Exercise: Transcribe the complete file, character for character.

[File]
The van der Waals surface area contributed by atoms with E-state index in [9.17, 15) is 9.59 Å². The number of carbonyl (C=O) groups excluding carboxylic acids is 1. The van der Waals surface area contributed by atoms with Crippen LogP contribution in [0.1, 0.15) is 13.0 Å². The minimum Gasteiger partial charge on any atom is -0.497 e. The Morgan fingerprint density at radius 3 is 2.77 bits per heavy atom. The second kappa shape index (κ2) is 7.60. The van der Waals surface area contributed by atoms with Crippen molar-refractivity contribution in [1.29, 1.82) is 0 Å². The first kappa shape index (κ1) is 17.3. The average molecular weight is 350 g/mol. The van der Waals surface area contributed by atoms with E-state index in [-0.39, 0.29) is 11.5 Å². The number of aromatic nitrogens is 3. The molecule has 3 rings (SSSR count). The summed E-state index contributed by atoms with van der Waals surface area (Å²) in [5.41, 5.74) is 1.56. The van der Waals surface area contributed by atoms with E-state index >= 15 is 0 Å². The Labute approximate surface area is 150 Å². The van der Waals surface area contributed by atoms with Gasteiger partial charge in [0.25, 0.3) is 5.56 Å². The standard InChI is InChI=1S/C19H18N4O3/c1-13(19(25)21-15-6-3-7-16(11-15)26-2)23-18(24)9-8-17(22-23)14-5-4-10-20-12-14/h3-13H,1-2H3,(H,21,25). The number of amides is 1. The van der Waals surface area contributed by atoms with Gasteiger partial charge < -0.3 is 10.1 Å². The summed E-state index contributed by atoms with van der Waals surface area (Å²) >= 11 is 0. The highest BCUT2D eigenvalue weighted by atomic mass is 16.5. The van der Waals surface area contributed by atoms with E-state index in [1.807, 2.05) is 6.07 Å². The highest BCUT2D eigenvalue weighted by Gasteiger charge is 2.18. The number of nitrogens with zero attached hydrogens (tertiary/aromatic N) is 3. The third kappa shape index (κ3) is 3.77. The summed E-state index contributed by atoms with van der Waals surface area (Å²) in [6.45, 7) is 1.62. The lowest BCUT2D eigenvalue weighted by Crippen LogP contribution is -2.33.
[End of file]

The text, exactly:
The van der Waals surface area contributed by atoms with E-state index in [9.17, 15) is 9.59 Å². The number of carbonyl (C=O) groups excluding carboxylic acids is 1. The van der Waals surface area contributed by atoms with Crippen LogP contribution in [0.1, 0.15) is 13.0 Å². The minimum Gasteiger partial charge on any atom is -0.497 e. The Morgan fingerprint density at radius 3 is 2.77 bits per heavy atom. The second kappa shape index (κ2) is 7.60. The van der Waals surface area contributed by atoms with Crippen molar-refractivity contribution in [1.29, 1.82) is 0 Å². The first kappa shape index (κ1) is 17.3. The average molecular weight is 350 g/mol. The van der Waals surface area contributed by atoms with E-state index in [-0.39, 0.29) is 11.5 Å². The number of aromatic nitrogens is 3. The molecule has 3 rings (SSSR count). The summed E-state index contributed by atoms with van der Waals surface area (Å²) in [5.41, 5.74) is 1.56. The van der Waals surface area contributed by atoms with E-state index >= 15 is 0 Å². The Labute approximate surface area is 150 Å². The van der Waals surface area contributed by atoms with Gasteiger partial charge in [0.25, 0.3) is 5.56 Å². The standard InChI is InChI=1S/C19H18N4O3/c1-13(19(25)21-15-6-3-7-16(11-15)26-2)23-18(24)9-8-17(22-23)14-5-4-10-20-12-14/h3-13H,1-2H3,(H,21,25). The number of amides is 1. The van der Waals surface area contributed by atoms with Gasteiger partial charge < -0.3 is 10.1 Å². The summed E-state index contributed by atoms with van der Waals surface area (Å²) >= 11 is 0. The highest BCUT2D eigenvalue weighted by atomic mass is 16.5. The van der Waals surface area contributed by atoms with E-state index in [1.807, 2.05) is 6.07 Å². The highest BCUT2D eigenvalue weighted by Gasteiger charge is 2.18. The number of nitrogens with zero attached hydrogens (tertiary/aromatic N) is 3. The third kappa shape index (κ3) is 3.77. The summed E-state index contributed by atoms with van der Waals surface area (Å²) in [6.45, 7) is 1.62. The lowest BCUT2D eigenvalue weighted by Crippen LogP contribution is -2.33.